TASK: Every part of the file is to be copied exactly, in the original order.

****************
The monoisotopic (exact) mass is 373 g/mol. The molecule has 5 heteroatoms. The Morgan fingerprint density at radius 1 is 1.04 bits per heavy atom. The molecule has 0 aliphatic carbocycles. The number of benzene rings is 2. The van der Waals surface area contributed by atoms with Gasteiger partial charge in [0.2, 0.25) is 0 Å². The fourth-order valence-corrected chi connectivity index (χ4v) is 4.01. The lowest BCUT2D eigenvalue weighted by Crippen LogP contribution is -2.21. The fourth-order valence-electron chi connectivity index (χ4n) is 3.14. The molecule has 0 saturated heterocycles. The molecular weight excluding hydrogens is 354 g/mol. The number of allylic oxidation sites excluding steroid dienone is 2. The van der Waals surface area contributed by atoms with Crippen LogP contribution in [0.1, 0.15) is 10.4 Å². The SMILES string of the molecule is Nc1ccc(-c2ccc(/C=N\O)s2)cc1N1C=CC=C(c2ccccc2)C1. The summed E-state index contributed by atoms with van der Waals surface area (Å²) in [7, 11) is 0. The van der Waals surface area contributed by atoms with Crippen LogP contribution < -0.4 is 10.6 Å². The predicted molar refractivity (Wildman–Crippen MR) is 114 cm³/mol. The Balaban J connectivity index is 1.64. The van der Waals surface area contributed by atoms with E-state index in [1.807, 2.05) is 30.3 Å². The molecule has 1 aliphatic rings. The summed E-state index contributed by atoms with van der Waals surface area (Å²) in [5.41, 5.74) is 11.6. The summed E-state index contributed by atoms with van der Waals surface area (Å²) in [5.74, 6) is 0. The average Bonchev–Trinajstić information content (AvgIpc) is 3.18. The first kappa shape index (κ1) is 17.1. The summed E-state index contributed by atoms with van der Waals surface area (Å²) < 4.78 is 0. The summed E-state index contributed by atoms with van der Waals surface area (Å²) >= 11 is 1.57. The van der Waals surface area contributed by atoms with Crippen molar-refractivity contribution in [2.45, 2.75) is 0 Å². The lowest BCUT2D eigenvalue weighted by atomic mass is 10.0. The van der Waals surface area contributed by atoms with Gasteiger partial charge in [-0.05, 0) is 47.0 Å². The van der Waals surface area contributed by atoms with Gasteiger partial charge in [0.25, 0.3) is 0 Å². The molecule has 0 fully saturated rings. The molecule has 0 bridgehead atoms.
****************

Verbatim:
The monoisotopic (exact) mass is 373 g/mol. The molecule has 5 heteroatoms. The Morgan fingerprint density at radius 1 is 1.04 bits per heavy atom. The molecule has 0 aliphatic carbocycles. The number of benzene rings is 2. The van der Waals surface area contributed by atoms with Gasteiger partial charge in [0.2, 0.25) is 0 Å². The fourth-order valence-corrected chi connectivity index (χ4v) is 4.01. The lowest BCUT2D eigenvalue weighted by Crippen LogP contribution is -2.21. The fourth-order valence-electron chi connectivity index (χ4n) is 3.14. The molecule has 0 saturated heterocycles. The molecular weight excluding hydrogens is 354 g/mol. The number of allylic oxidation sites excluding steroid dienone is 2. The van der Waals surface area contributed by atoms with Crippen LogP contribution in [0.1, 0.15) is 10.4 Å². The SMILES string of the molecule is Nc1ccc(-c2ccc(/C=N\O)s2)cc1N1C=CC=C(c2ccccc2)C1. The summed E-state index contributed by atoms with van der Waals surface area (Å²) in [7, 11) is 0. The van der Waals surface area contributed by atoms with Crippen LogP contribution < -0.4 is 10.6 Å². The predicted molar refractivity (Wildman–Crippen MR) is 114 cm³/mol. The Balaban J connectivity index is 1.64. The van der Waals surface area contributed by atoms with E-state index in [1.807, 2.05) is 30.3 Å². The molecule has 1 aliphatic rings. The summed E-state index contributed by atoms with van der Waals surface area (Å²) in [5.41, 5.74) is 11.6. The summed E-state index contributed by atoms with van der Waals surface area (Å²) in [5.74, 6) is 0. The average Bonchev–Trinajstić information content (AvgIpc) is 3.18. The first kappa shape index (κ1) is 17.1. The summed E-state index contributed by atoms with van der Waals surface area (Å²) < 4.78 is 0. The summed E-state index contributed by atoms with van der Waals surface area (Å²) >= 11 is 1.57. The van der Waals surface area contributed by atoms with Crippen molar-refractivity contribution in [2.45, 2.75) is 0 Å². The lowest BCUT2D eigenvalue weighted by atomic mass is 10.0. The van der Waals surface area contributed by atoms with Gasteiger partial charge in [-0.05, 0) is 47.0 Å². The van der Waals surface area contributed by atoms with Gasteiger partial charge in [0.25, 0.3) is 0 Å². The molecule has 0 fully saturated rings. The molecule has 0 bridgehead atoms.